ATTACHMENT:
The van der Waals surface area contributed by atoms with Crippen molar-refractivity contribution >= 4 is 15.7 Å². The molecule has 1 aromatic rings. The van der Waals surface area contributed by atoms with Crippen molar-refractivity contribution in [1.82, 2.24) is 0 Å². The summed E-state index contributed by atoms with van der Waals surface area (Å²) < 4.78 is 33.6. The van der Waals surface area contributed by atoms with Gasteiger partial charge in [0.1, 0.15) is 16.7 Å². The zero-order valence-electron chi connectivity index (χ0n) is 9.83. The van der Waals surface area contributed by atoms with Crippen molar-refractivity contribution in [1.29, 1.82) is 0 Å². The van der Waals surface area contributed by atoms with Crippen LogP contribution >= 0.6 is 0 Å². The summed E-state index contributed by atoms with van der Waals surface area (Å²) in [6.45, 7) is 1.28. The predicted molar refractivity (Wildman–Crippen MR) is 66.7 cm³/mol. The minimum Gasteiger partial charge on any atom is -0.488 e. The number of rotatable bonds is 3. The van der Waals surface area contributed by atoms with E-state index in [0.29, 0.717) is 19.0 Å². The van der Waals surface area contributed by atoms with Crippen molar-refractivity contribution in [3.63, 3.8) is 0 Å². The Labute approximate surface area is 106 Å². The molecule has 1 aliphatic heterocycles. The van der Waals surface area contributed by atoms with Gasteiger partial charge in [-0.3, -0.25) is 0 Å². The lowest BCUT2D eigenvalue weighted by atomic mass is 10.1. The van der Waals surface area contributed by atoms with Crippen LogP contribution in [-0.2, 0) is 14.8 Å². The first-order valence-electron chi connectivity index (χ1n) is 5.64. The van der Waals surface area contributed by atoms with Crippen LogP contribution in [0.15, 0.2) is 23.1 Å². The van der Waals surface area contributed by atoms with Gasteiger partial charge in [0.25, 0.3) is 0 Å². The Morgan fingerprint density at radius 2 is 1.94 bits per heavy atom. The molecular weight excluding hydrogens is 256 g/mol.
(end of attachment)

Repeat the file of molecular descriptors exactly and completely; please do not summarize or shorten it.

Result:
The van der Waals surface area contributed by atoms with Crippen molar-refractivity contribution >= 4 is 15.7 Å². The molecule has 1 aromatic rings. The van der Waals surface area contributed by atoms with Crippen molar-refractivity contribution in [1.82, 2.24) is 0 Å². The summed E-state index contributed by atoms with van der Waals surface area (Å²) < 4.78 is 33.6. The van der Waals surface area contributed by atoms with Gasteiger partial charge in [0.1, 0.15) is 16.7 Å². The zero-order valence-electron chi connectivity index (χ0n) is 9.83. The van der Waals surface area contributed by atoms with Crippen molar-refractivity contribution in [1.29, 1.82) is 0 Å². The van der Waals surface area contributed by atoms with Crippen LogP contribution >= 0.6 is 0 Å². The summed E-state index contributed by atoms with van der Waals surface area (Å²) in [6.45, 7) is 1.28. The predicted molar refractivity (Wildman–Crippen MR) is 66.7 cm³/mol. The minimum Gasteiger partial charge on any atom is -0.488 e. The number of rotatable bonds is 3. The van der Waals surface area contributed by atoms with E-state index in [0.29, 0.717) is 19.0 Å². The van der Waals surface area contributed by atoms with Crippen molar-refractivity contribution in [3.63, 3.8) is 0 Å². The Labute approximate surface area is 106 Å². The molecule has 1 aliphatic heterocycles. The van der Waals surface area contributed by atoms with Gasteiger partial charge in [-0.3, -0.25) is 0 Å². The lowest BCUT2D eigenvalue weighted by atomic mass is 10.1. The van der Waals surface area contributed by atoms with Crippen LogP contribution in [-0.2, 0) is 14.8 Å². The first-order valence-electron chi connectivity index (χ1n) is 5.64. The van der Waals surface area contributed by atoms with Crippen LogP contribution in [0.15, 0.2) is 23.1 Å². The van der Waals surface area contributed by atoms with Gasteiger partial charge in [0.25, 0.3) is 0 Å². The Morgan fingerprint density at radius 2 is 1.94 bits per heavy atom. The molecular weight excluding hydrogens is 256 g/mol.